Profiling the new wealthy throws up some surprises

A report from Société Générale Private Banking shows the make-up of the world’s new wealthy and how they run their investments.

Some of the conclusions of the latest Société Générale Private Banking (SGPB) report are hardly surprising: wealth is moving across the globe from West to East.

It is being ­generated fastest and the most in emerging markets, and the way the new wealthy engage with their investment portfolios is ­different to how ‘old money’ operated.

But the survey, conducted among 1,200 individuals in 12 countries by Forbes Insights Practice, also reveals that the world’s new ultra high-net-worth individuals (UHNWIs) – who all had a minimum of $60m net worth of investable assets – are ­relatively young.

The average age in Russia is 49, and in China 50, compared with 66 in the US, or 74 in France.

They tend to be “self-made”, meaning they have created their own wealth rather than inheriting it.

In China, 66% of those polled were self-made, with 65% in India and 67% in Brazil.

The US still leads the world in terms of the number of billionaires, but is now closely followed by Russia and China, with more than 101 and 115 respectively.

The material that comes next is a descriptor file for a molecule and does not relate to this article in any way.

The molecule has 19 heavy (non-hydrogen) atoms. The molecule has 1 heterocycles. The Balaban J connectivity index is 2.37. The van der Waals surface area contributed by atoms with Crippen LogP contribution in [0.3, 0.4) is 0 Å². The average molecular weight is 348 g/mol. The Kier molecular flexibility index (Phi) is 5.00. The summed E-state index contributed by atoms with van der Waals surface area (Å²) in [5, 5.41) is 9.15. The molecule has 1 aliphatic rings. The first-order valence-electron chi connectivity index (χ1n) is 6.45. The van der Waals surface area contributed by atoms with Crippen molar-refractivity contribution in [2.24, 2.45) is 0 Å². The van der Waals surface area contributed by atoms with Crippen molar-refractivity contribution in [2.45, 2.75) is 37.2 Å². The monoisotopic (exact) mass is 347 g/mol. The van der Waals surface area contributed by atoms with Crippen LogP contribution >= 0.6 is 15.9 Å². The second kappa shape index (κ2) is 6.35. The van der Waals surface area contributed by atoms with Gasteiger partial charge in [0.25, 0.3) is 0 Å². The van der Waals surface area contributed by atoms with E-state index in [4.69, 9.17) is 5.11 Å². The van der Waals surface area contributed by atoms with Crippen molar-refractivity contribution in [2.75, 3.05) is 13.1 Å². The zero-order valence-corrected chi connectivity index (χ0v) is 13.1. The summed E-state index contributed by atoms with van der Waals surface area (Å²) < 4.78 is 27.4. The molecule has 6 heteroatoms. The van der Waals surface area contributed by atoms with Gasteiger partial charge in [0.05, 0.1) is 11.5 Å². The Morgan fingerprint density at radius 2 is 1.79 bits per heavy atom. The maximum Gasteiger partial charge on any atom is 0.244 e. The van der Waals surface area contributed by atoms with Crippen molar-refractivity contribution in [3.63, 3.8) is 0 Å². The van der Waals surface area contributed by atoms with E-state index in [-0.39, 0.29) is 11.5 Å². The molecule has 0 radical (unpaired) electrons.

These two countries only joined the 100-Billionaire club within the last 12 months.

The report noted younger achievers often face considerable obstacles to success, which they attain through sheer force of will.

“These individuals will probably never retire,” noted Christiaan Rizy of Forbes Insights Practice, editor of the report. “They are serial wealth creators.”

Contrary to the popular image of “floating” global citizens hiding out in tax havens, 90% of those surveyed maintained citizenship and residence in the same country.

Hong Kong was an exception, which the report said “continues to maintain its image as a haven for global wealth”.

Some 28% of those studied held citizenship and residence in other countries. The UK also attracts the ultra-rich from other locations.

In matters of wealth, it is ­apparently still a man’s world. The study showed most of the UNHW ­individuals polled were male.

The highest percentage of wealthy females were in Hong Kong (23%) and Germany (17%).

In all markets, except Russia, family ties and connections are extremely strong and important.

In four places – France, Hong Kong, India and the Middle East – more than half of those questioned have children in their own business, while in Russia, just 8% did.

Those in Mexico, Singapore and the Middle East also involved other family members.

The wealthy are variously engaged in political activity: some openly support certain political parties or causes, while others keep their affiliations private.

UHNWIs in the US and India are more open about their political involvement than those in Europe.

Interestingly, despite the recent downturn, philanthropy and charitable giving remain priorities for many ultra high net worth people.

 

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